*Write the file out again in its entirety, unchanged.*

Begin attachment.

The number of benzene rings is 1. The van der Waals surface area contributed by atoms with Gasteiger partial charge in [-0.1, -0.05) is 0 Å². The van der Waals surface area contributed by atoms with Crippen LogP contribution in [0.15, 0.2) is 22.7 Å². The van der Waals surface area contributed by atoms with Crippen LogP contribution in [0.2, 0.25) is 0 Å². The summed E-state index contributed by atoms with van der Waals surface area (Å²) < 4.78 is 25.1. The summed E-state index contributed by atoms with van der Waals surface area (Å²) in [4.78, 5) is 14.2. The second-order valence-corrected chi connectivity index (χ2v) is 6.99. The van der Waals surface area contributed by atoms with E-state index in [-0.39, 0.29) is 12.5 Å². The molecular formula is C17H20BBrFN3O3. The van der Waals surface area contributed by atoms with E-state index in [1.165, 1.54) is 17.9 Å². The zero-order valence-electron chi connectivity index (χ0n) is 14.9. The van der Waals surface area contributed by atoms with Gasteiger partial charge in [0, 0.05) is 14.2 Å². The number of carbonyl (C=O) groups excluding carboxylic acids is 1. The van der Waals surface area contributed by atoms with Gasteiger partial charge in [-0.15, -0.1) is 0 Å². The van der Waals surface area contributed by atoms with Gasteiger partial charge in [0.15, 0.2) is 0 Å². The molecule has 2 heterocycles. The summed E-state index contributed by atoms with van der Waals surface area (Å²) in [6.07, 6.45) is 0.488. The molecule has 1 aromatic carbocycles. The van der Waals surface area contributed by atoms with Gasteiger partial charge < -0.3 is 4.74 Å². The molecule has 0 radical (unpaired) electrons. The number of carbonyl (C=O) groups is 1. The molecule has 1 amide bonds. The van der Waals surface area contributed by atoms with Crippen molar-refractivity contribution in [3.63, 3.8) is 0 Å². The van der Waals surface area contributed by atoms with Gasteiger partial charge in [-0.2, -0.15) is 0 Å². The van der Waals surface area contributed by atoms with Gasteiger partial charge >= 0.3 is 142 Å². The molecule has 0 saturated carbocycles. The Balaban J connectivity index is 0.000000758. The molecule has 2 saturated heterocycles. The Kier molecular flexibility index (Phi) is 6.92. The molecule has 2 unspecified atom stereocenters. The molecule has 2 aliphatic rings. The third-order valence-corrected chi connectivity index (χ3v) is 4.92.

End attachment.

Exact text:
The number of benzene rings is 1. The van der Waals surface area contributed by atoms with Gasteiger partial charge in [-0.1, -0.05) is 0 Å². The van der Waals surface area contributed by atoms with Crippen LogP contribution in [0.15, 0.2) is 22.7 Å². The van der Waals surface area contributed by atoms with Crippen LogP contribution in [0.2, 0.25) is 0 Å². The summed E-state index contributed by atoms with van der Waals surface area (Å²) < 4.78 is 25.1. The summed E-state index contributed by atoms with van der Waals surface area (Å²) in [4.78, 5) is 14.2. The second-order valence-corrected chi connectivity index (χ2v) is 6.99. The van der Waals surface area contributed by atoms with E-state index in [-0.39, 0.29) is 12.5 Å². The molecular formula is C17H20BBrFN3O3. The van der Waals surface area contributed by atoms with E-state index in [1.165, 1.54) is 17.9 Å². The zero-order valence-electron chi connectivity index (χ0n) is 14.9. The van der Waals surface area contributed by atoms with Gasteiger partial charge in [0, 0.05) is 14.2 Å². The number of carbonyl (C=O) groups excluding carboxylic acids is 1. The van der Waals surface area contributed by atoms with Gasteiger partial charge in [-0.15, -0.1) is 0 Å². The van der Waals surface area contributed by atoms with Gasteiger partial charge in [0.15, 0.2) is 0 Å². The molecule has 2 heterocycles. The summed E-state index contributed by atoms with van der Waals surface area (Å²) in [6.07, 6.45) is 0.488. The molecule has 1 aromatic carbocycles. The van der Waals surface area contributed by atoms with Gasteiger partial charge < -0.3 is 4.74 Å². The molecule has 0 radical (unpaired) electrons. The number of carbonyl (C=O) groups is 1. The molecule has 1 amide bonds. The van der Waals surface area contributed by atoms with Crippen molar-refractivity contribution in [3.63, 3.8) is 0 Å². The van der Waals surface area contributed by atoms with Gasteiger partial charge in [-0.2, -0.15) is 0 Å². The van der Waals surface area contributed by atoms with Gasteiger partial charge >= 0.3 is 142 Å². The molecule has 0 saturated carbocycles. The Balaban J connectivity index is 0.000000758. The molecule has 2 saturated heterocycles. The Kier molecular flexibility index (Phi) is 6.92. The molecule has 2 unspecified atom stereocenters. The molecule has 2 aliphatic rings. The third-order valence-corrected chi connectivity index (χ3v) is 4.92.